Harvest 2018 finally shifted into high gear across Iowa the third week of October, after weeks of rain delays. As crops waited to be harvested, grain quality problems surfaced in the state’s wettest areas. Mold grew on corn ears and soybean pods and beans sprouted in pods, some of which were splitting open. Harvest delays caused increased yield loss, abnormally high grain moisture content and lodging of plants in some fields.
Drier weather eventually came, and Randy Miller was guiding his combine through a soybean field on Oct. 24 near Lacona in south-central Iowa. “It’s good to get back in the field,” he said. “These beans are better than I thought they would be, but they vary a lot through the field. The quality issues with this fall’s harvest maybe aren’t quite as widespread as first thought, but they aren’t totally solved. It may be awhile as soybean processors and local elevators decide what they are doing for price discounts and what they are determining for bean quality damage; it varies from elevator to elevator. Buyers are determining if the quality damage is enough for them to reject a load of beans, or if they can accept the beans but dock the price.”
Underwater = lower yield
Soybeans in this field yielded better than anticipated. Miller’s yield monitor registered 52 bushels per acre and 10.5% moisture in the best areas. But overall, the field was averaging only 42 bushels per acre when low yield areas were figured in. “Our bean yields this year aren’t as good as I thought they’d be when we first began harvesting in September,” he notes. Then the rains came and kept coming, postponing harvest. Plants were turning black, pods were shattering and beans in pods sprouted.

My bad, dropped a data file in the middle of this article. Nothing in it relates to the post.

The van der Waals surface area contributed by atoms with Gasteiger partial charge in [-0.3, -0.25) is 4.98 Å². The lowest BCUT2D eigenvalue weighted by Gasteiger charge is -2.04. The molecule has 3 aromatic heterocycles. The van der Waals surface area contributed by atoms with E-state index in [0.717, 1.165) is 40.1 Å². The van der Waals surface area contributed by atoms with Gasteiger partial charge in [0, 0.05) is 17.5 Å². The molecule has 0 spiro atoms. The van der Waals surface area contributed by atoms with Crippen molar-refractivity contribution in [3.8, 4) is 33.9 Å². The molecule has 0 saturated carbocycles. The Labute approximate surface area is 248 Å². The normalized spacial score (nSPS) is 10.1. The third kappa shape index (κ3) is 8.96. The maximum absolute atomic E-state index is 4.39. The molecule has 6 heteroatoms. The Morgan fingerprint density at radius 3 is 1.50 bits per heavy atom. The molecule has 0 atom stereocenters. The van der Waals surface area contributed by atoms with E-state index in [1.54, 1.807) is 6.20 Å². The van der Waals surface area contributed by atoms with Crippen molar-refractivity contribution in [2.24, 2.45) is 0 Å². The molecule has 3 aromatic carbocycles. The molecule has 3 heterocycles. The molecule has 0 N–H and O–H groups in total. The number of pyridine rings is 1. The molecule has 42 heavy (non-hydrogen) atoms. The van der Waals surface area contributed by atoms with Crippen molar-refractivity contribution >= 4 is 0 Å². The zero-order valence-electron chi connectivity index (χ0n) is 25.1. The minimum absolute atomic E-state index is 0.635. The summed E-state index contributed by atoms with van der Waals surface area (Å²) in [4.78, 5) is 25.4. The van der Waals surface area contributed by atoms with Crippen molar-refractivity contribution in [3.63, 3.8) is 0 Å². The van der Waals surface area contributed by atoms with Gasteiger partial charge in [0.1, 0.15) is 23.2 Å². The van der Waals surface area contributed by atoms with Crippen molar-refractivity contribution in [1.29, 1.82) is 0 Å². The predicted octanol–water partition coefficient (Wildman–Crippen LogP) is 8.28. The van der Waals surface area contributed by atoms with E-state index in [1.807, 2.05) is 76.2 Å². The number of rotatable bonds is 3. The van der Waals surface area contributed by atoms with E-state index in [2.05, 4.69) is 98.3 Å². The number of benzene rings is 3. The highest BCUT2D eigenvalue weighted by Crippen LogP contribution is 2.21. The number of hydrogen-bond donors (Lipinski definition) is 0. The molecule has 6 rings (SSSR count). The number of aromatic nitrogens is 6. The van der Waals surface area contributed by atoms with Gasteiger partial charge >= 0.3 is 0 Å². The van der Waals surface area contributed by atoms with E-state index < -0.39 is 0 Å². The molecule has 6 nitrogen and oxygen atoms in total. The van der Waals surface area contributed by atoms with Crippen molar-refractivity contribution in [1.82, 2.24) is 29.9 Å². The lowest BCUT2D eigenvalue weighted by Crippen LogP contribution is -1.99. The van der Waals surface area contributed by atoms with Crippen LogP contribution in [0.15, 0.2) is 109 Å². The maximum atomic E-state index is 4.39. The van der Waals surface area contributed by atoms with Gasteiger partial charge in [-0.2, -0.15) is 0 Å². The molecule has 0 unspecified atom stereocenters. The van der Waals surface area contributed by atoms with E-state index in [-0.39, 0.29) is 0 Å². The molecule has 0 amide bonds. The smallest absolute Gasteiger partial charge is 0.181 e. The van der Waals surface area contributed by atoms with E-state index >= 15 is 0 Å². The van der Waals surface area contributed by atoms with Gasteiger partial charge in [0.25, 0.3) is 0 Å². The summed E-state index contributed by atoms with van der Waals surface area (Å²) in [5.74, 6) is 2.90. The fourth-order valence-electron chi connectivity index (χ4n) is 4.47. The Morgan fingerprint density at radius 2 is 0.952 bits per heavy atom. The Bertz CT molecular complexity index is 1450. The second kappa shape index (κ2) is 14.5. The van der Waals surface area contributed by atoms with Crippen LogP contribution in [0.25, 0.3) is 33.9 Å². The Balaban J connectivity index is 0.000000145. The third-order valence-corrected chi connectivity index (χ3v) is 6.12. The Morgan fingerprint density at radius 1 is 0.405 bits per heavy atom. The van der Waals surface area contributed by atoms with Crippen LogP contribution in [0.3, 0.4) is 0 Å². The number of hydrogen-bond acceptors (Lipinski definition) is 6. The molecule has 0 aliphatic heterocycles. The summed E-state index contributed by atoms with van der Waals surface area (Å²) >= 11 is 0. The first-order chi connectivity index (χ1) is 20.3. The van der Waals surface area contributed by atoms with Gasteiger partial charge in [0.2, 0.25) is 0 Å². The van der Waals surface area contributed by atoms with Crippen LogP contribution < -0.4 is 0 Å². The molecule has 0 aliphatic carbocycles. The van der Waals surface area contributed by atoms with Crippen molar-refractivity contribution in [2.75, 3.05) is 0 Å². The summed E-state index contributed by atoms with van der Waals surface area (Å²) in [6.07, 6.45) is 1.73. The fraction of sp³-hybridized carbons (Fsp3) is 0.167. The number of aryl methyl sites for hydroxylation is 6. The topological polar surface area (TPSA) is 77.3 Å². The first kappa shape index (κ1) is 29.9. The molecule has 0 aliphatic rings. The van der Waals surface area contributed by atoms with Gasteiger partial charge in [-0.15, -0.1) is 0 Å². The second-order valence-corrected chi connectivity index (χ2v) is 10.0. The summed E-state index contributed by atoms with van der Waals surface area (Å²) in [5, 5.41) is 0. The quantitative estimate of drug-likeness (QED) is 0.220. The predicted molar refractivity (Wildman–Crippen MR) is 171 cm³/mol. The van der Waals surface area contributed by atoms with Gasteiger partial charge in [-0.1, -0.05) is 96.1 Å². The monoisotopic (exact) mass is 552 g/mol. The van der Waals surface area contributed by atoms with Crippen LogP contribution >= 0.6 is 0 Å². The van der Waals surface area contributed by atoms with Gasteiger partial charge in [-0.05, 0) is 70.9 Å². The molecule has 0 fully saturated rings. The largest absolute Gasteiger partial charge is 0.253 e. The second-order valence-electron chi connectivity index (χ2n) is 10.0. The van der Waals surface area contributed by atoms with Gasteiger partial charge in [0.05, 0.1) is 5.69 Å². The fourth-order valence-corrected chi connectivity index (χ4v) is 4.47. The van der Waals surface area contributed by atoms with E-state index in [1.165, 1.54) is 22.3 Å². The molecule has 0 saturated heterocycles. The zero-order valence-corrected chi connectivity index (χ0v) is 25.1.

Some parts of Miller’s fields were underwater this fall. In addition to lowering the quality of beans harvested, the wet fall, mold growth and related problems lowered yields, too. USDA will issue an update on its monthly crop production and yield estimate for Iowa in its November Crop Report. Miller doesn’t think we’ll know for sure about quality and yield effects on the Iowa and U.S. crop until perhaps early 2019. It’ll take time for USDA’s monthly surveys to sort out the wide variability in yield, and for the grain processing industry and other buyers to get a handle on crop quality.
Keep good harvest records
A crop insurance adjuster inspected Miller’s bean fields and took samples. If beans have 8% damage or above, the Federal Crop Insurance Corp. considers them eligible for a quality adjustment payment as part of the insurance coverage. If the beans are being hauled to an elevator or processor, FCIC uses the buyer’s grade determination on each load to decide if they qualify for the 8% minimum. If you are storing beans on-farm, the insurance adjuster’s sample determines whether they are eligible for a quality adjustment payment.
You’ll need “soft records” such as yield monitor data, weigh wagon or scales on grain carts, scale tickets and self-measure of grain bins to give to the insurance agent. Then, if an insurance loss is triggered, hard records such as official grain bin measurements and warehouse receipts or settlement sheets are required. “Nobody wants an insurance claim; we’d rather have a high-yielding, good quality crop,” says Miller. “But if you qualify for a payment, make sure you can prove it.”